Posted on Friday, December 9th, 2016 by Peter Sciretta
On January 13th, 2016, I traveled to Vancouver, British Columbia Canada to visit the set of Matt Reeves‘ War for the Planet of the Apes. After the jump you’ll be able to read a round-up of everything I learned while on the War for the Planet of the Apes set visit. Elsewhere on this site you can read interviews with some of the producers and stars of the film.
The Story of War for the Planet of the Apes
War for the Planet of the Apes takes place two years after Dawn of the Planet of the Apes. Producer Dylan Clark believes this is the best opening for all of the ape films. The film begins with a serious military fight going on with the apes, resulting in the loss of many apes and humans.
The virus has found a rebirth, mutating and becoming more aggressive. The drug has evolved and has enabled Caesar to develop further. The apes learn that there are other apes outside of their tribe who are evolving and changing.
The film is not just about the war between the humans and the apes, but the conflict inside Caesar. The apes have found a promised land where they feel they can start over. Caesar decides he is no longer fit to lead the apes and goes on a dark journey to try to get revenge and find his humanity. War for the Planet of the Apes is more of a road trip story, and we’re on a journey through the western part of the United States.
The Apes Will Be a Larger Focus of This Movie
This film is set two years after Dawn of the Planet of the Apes because the filmmakers didn’t want to jump too far down the road as they wanted to see the next step in the evolution of the apes’ culture.
This film features more apes and fewer humans than the previous two installments. The ape characters were in about 30% of Rise of the Planet of the Apes. In Dawn of the Planet of the Apes, that number went up to 60 or 70%. This movie, War for the Planet of the Apes, will have apes in 95% of the finished film. They wanted human characters to provide as much obstacle, character, and resistance for Caesar. We will get a global perspective of the state of the world, but the films have been very POV-driven, so we will only see the apes through this one community.
In this film, Caesar is physically more human-like. He speaks better English, and the English language is his primary form of expression. The film has a lot more sign language. The apes have not progressed to full dialogue — it’s only been two years since we saw them last and the writers explored how much further these characters would have evolved in that time. The younger apes speak more but the older apes have evolved very little. The apes in War for the Planet of the Apes walk slightly more upright, in an evolution comparable to that change from Rise to Dawn.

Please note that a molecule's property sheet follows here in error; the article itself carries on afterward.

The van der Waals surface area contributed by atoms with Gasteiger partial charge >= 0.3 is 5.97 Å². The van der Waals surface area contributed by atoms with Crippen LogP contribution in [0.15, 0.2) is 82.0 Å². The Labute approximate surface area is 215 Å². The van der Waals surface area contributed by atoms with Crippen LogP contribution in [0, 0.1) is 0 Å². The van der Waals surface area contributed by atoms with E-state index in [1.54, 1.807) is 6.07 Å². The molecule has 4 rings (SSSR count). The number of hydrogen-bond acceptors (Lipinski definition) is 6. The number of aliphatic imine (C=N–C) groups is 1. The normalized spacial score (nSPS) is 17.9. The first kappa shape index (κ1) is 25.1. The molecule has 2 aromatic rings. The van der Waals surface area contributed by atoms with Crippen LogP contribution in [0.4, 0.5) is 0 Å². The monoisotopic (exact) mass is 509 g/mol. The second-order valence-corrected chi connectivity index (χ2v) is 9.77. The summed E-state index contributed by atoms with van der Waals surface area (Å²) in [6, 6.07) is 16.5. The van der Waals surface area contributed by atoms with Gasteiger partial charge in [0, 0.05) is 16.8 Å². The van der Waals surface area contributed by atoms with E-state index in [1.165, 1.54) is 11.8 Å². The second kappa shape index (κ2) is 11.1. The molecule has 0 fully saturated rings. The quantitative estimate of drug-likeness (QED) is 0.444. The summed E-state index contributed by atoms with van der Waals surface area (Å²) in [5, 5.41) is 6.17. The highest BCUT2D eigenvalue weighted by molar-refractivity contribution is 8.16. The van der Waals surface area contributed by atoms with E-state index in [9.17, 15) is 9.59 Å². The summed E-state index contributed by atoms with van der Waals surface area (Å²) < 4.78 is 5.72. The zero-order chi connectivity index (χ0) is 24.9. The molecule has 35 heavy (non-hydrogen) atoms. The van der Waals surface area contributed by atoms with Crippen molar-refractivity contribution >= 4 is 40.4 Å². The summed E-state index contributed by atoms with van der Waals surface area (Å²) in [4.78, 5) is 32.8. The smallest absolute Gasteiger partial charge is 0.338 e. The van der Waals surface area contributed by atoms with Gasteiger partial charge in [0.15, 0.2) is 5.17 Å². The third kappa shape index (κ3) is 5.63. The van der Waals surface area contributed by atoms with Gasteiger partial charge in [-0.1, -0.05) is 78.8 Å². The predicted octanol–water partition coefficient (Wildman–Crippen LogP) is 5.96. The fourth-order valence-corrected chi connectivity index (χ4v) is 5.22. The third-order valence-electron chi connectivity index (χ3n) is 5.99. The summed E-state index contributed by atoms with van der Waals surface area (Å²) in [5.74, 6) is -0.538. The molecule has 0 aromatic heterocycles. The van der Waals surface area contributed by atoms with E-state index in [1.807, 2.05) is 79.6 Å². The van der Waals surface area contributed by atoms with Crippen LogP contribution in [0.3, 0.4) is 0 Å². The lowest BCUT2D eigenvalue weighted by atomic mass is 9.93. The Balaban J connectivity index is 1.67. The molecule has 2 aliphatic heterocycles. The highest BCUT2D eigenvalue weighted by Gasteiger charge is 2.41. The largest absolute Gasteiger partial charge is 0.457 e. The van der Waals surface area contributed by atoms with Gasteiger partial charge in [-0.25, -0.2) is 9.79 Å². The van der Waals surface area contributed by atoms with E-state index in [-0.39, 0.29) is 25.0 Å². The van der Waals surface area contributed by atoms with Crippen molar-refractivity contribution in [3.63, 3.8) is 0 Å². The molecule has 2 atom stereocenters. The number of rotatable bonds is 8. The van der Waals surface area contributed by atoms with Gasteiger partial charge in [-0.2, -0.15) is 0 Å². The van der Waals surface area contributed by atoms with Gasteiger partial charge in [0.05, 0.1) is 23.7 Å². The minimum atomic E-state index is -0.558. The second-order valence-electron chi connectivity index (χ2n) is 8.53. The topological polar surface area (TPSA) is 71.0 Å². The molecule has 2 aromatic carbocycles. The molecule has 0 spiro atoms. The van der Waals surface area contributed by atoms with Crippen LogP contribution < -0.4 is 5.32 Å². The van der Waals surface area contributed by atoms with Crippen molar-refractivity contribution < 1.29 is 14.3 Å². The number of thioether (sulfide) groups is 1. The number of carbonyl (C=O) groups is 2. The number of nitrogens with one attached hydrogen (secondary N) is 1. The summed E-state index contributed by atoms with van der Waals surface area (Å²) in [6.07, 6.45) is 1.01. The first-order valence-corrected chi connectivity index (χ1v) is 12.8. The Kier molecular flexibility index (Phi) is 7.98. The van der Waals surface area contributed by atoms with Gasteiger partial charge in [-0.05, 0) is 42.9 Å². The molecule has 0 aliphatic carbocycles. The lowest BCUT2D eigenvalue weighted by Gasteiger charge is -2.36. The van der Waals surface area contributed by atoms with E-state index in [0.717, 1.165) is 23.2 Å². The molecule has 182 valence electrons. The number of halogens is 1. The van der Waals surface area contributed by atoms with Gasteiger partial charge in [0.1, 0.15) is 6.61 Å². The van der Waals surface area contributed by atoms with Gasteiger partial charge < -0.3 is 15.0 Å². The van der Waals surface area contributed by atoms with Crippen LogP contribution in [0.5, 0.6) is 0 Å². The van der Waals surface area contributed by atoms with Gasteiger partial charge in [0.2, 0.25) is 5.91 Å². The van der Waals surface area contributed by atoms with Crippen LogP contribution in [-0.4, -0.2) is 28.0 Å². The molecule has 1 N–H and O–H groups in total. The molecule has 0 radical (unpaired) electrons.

An Epic Western Shot on 65mm Film
Producer Dylan Clark described the film as “a western and Caesar is Clint Eastwood.” This is a darker and more brutal film, not in an overly graphic way, but in its emotions and context.
War for the Planet of the Apes is being shot in 65mm cameras. The film will be converted to 3D in postproduction because they have the time in post to do it this time around and the filmmakers wanted to shoot the movie on 65mm film. They are trying to create an epic western, which is partially why they decided to shoot on 65mm as it benefits the exterior shots, as they often go high and wide. The producers reference filmmakers like David Lean for the look they are trying to achieve.
Despite using a larger resolution film format, they will not be rendering the effects at a higher resolution. It takes about 30 hours per frame to render the apes at 2K resolution. If they wanted to render the effects in 4K it would have added another year to the post-production schedule.
The scope of this movie is so much bigger than the last film. There are more sets and bigger sets. Most of the film is being shot on exterior sets, probably close to 70 percent of the movie. Out of 80 shooting days, they are on stage for only fifteen days. All the sets are 3D scanned, and WETA has them if they need them to recreate or film new shots in post with the performance capture actors. There is only one digital set that is an interior/exterior ape location. The tower at the end of the last film was entirely created digitally.
Horses are a huge part of this movie, and there are classic western style shots with apes on horses that will be a huge challenge for this film. The apes’ relationship with the horses is more “animal working with animal” than the typical human/horse relationship. They are hoping to include a moment between an ape and his horse that shows a deeper relationship.